New Home Building Plunges
publication date: Feb 27, 2009
New homes building data was released for January and the news media was all over the horribly negative numbers which are down 48 percent from a year ago and were said to hit a new all-time low. And, as you can see from the following scary graph, home building has fallen off a cliff in recent years and are down more than 75 percent from their mid-2000s peak (and this despite the fact that as you can see mortgage interest rates are at very low levels).
Once again, news reports are lacking a historic perspective so here it is.
Take a look at this graph which shows new housing starts over many good and bad economic cycles over the past 50 years.
We can see several important things from this long-term data:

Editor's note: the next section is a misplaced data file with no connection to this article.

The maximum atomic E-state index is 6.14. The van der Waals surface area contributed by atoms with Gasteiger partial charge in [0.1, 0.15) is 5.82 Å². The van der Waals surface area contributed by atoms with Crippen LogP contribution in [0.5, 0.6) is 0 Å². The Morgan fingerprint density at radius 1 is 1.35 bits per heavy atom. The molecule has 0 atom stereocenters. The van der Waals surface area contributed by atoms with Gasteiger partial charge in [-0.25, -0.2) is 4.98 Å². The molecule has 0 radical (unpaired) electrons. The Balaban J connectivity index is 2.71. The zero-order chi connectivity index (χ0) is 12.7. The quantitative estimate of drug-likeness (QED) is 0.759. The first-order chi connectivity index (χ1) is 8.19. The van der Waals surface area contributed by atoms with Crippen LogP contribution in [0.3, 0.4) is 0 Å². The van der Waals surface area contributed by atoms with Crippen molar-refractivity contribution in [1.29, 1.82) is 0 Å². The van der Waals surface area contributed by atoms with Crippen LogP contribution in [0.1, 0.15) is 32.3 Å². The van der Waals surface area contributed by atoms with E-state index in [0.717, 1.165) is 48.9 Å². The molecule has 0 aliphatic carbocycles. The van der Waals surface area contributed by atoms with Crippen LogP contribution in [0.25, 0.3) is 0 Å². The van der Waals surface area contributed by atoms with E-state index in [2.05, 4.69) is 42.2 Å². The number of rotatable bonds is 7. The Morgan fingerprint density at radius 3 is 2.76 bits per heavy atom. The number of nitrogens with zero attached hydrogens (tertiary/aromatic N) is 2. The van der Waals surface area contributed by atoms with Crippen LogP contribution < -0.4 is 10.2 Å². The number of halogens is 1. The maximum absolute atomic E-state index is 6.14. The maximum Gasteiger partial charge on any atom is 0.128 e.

- Housing starts are quite volatile and when they drop during a recession, they really drop (the early to mid-1970s period looks very much like the current environment).
- Note that in the most recent good times when housing starts were increasing that it stretched over about 15 years from the early 1990s through the mid-2000s, much longer than past good periods. Also note the lack of a major decline during the recession in the early 2000s. So it has been an unusually long time since housing starts suffered a major decline and thus not surprising that they have fallen as steeply as they have.
- The steep decline in new home building serves a purpose - it dramatically and more quickly reduces the supply of new homes coming onto the market. Ultimately, this will contribute to a rebound in home building in the future.
Another way to get historic perspective on this current slump in new home building is to look at the long-term stock price charts of some of the bigger new home builders. Check out this long-term chart of Toll Brothers where you can see that while the stock has suffered a major decline in recent years, it's still in a long-term up-trend since the late 1980s. This is also the case when looking at big home builder Pulte's chart.